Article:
Before you decide that your organization doesn’t have bias, I should warn you of a bias known as “the bias blind spot” where we have a tendency to believe we are less biased than others, so you should do some checking to be sure.

A number of years ago, during an Excellence Assessment of a company in India, a BEX colleague and I were discussing diversity with the company’s top management. They were proud to highlight that they had a diverse workforce as they employed Muslims as well as Hindus in key roles and also had a female manager. In their minds they had diversity. My colleague, who is Indian, acknowledged this but also commented that there was no way for a person in a wheelchair to access company’s headquarters so that they were not quite as embracing of diversity as they might believe. It is all too easy to miss ways in which one can be biased, so it is worthwhile having somebody do a sanity check for you.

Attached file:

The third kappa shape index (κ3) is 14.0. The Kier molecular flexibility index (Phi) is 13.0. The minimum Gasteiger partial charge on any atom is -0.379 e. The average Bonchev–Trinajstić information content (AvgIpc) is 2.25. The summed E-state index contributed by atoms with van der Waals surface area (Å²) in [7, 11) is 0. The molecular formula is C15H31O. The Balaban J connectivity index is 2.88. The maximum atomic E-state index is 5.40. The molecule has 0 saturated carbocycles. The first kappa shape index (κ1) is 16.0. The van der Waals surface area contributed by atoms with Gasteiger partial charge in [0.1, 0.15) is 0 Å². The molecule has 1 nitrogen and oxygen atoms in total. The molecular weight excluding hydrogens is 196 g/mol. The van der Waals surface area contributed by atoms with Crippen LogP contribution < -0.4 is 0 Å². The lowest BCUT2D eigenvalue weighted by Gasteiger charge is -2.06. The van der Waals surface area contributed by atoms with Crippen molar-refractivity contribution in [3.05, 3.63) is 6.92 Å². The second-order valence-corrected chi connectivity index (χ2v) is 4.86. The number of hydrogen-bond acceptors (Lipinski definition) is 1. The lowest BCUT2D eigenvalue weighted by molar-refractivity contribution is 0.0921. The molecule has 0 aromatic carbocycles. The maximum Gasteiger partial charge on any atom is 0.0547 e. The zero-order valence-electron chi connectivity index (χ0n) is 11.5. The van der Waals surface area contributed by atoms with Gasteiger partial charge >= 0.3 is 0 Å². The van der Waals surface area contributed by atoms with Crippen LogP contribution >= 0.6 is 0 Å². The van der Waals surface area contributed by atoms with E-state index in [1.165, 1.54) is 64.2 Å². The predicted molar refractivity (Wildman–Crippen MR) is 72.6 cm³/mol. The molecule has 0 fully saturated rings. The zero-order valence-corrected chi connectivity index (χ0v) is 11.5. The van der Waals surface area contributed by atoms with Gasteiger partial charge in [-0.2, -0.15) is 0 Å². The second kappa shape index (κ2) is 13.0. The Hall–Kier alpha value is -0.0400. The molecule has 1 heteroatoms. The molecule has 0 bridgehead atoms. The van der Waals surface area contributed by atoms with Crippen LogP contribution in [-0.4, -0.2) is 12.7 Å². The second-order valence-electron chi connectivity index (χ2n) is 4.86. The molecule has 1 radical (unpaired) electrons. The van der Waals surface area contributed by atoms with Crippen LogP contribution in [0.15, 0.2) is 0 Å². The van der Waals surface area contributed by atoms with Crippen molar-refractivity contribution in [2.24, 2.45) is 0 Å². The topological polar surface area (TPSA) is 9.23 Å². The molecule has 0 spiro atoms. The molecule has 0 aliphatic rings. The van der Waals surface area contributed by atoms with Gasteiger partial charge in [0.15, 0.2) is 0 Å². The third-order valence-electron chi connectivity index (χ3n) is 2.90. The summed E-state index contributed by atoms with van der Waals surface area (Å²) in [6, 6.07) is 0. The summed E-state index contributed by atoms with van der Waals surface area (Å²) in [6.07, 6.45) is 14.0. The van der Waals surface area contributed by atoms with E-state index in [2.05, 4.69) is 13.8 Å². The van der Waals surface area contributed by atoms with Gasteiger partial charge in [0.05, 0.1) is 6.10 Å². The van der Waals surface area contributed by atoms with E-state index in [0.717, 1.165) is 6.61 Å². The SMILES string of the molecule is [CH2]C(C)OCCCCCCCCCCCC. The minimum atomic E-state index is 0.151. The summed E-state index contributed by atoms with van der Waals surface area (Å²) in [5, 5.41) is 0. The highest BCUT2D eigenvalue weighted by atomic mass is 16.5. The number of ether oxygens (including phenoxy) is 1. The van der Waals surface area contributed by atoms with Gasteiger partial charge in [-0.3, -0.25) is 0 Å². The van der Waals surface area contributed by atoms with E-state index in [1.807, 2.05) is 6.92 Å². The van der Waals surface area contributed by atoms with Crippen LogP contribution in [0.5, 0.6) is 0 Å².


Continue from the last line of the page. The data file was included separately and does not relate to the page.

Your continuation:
The pursuit of excellence requires the minimization of bias – it results in better decisions and better teams. The HBR article contains some good ideas on how to eliminate gender bias in your some of your processes, so I would recommend giving it a glance.

Design for Good Decision Making

I saw a tweet recently from a business school about “efficiency in decision making”. Efficient decision making might sound positive but it’s more important to design for effective decision making – the making of good decisions.

The headline worked… I read the article. It gave the example of a door which, although it needed to be pushed, had a handle on it that “communicated” pull. I’ve encountered a similar door in the offices of an innovative company that puts a lot of thought into things including its office space but still has a door in its offices which is glass and has handles to pull on both sides. Every time I went to open it I found myself thinking “is this the pull side or the push side?”… frequently, I got it wrong.

Decision Making

At the best of times it’s difficult to make optimal decisions. If something as simple as the design of a door handle can cause many people to make poor decisions when there are only two options, how much more significant are the influences of poor organizational design and poor decision making processes?